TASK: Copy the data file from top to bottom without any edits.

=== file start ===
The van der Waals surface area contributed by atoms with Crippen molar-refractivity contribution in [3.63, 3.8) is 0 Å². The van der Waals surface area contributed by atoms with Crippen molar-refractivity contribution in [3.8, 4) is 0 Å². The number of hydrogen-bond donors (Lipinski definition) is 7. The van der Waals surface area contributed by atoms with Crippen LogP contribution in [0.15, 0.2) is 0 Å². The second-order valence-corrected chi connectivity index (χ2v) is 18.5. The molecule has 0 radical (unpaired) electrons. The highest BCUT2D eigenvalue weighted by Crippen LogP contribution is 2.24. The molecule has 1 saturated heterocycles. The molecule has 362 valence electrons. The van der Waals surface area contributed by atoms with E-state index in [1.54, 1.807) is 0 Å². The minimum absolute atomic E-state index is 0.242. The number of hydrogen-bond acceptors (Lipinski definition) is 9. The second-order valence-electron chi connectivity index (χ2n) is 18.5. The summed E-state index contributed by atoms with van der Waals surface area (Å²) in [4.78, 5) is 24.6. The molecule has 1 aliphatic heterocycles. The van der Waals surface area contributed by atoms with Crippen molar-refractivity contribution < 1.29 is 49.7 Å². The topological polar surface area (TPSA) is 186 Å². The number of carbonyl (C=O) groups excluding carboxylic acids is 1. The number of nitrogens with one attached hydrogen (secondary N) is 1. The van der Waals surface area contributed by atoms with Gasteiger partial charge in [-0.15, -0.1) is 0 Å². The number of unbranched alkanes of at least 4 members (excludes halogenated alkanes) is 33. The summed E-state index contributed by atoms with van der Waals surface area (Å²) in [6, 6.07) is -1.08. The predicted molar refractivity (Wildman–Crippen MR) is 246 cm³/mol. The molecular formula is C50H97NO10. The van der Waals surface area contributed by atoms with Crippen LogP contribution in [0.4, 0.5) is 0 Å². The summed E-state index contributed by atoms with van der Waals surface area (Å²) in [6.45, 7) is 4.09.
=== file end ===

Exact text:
The van der Waals surface area contributed by atoms with Crippen molar-refractivity contribution in [3.63, 3.8) is 0 Å². The van der Waals surface area contributed by atoms with Crippen molar-refractivity contribution in [3.8, 4) is 0 Å². The number of hydrogen-bond donors (Lipinski definition) is 7. The van der Waals surface area contributed by atoms with Crippen LogP contribution in [0.15, 0.2) is 0 Å². The second-order valence-corrected chi connectivity index (χ2v) is 18.5. The molecule has 0 radical (unpaired) electrons. The highest BCUT2D eigenvalue weighted by Crippen LogP contribution is 2.24. The molecule has 1 saturated heterocycles. The molecule has 362 valence electrons. The van der Waals surface area contributed by atoms with E-state index in [1.54, 1.807) is 0 Å². The minimum absolute atomic E-state index is 0.242. The number of hydrogen-bond acceptors (Lipinski definition) is 9. The second-order valence-electron chi connectivity index (χ2n) is 18.5. The summed E-state index contributed by atoms with van der Waals surface area (Å²) in [4.78, 5) is 24.6. The molecule has 1 aliphatic heterocycles. The van der Waals surface area contributed by atoms with Crippen molar-refractivity contribution < 1.29 is 49.7 Å². The topological polar surface area (TPSA) is 186 Å². The number of carbonyl (C=O) groups excluding carboxylic acids is 1. The number of nitrogens with one attached hydrogen (secondary N) is 1. The van der Waals surface area contributed by atoms with Gasteiger partial charge in [-0.15, -0.1) is 0 Å². The number of unbranched alkanes of at least 4 members (excludes halogenated alkanes) is 33. The summed E-state index contributed by atoms with van der Waals surface area (Å²) in [6, 6.07) is -1.08. The predicted molar refractivity (Wildman–Crippen MR) is 246 cm³/mol. The molecular formula is C50H97NO10. The van der Waals surface area contributed by atoms with Crippen LogP contribution in [0.4, 0.5) is 0 Å². The summed E-state index contributed by atoms with van der Waals surface area (Å²) in [6.45, 7) is 4.09.